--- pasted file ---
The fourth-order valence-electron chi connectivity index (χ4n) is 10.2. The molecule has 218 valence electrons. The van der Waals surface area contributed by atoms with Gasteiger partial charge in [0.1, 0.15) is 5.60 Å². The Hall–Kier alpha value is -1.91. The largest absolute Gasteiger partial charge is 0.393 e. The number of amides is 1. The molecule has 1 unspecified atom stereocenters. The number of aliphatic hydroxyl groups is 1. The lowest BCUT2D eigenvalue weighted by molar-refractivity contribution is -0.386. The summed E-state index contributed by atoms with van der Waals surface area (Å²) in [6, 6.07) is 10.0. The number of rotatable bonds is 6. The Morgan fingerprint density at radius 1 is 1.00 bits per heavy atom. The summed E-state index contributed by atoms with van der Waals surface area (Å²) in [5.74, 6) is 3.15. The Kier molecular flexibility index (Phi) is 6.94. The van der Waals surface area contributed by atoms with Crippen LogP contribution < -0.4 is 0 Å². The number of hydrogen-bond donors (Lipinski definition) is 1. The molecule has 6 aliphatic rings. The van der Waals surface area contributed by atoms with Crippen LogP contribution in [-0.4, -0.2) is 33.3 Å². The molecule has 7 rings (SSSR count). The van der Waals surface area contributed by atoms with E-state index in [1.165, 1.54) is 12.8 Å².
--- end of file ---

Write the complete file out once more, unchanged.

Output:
The fourth-order valence-electron chi connectivity index (χ4n) is 10.2. The molecule has 218 valence electrons. The van der Waals surface area contributed by atoms with Gasteiger partial charge in [0.1, 0.15) is 5.60 Å². The Hall–Kier alpha value is -1.91. The largest absolute Gasteiger partial charge is 0.393 e. The number of amides is 1. The molecule has 1 unspecified atom stereocenters. The number of aliphatic hydroxyl groups is 1. The lowest BCUT2D eigenvalue weighted by molar-refractivity contribution is -0.386. The summed E-state index contributed by atoms with van der Waals surface area (Å²) in [6, 6.07) is 10.0. The number of rotatable bonds is 6. The Morgan fingerprint density at radius 1 is 1.00 bits per heavy atom. The summed E-state index contributed by atoms with van der Waals surface area (Å²) in [5.74, 6) is 3.15. The Kier molecular flexibility index (Phi) is 6.94. The van der Waals surface area contributed by atoms with Crippen LogP contribution < -0.4 is 0 Å². The number of hydrogen-bond donors (Lipinski definition) is 1. The molecule has 6 aliphatic rings. The van der Waals surface area contributed by atoms with Crippen LogP contribution in [-0.4, -0.2) is 33.3 Å². The molecule has 7 rings (SSSR count). The van der Waals surface area contributed by atoms with E-state index in [1.165, 1.54) is 12.8 Å².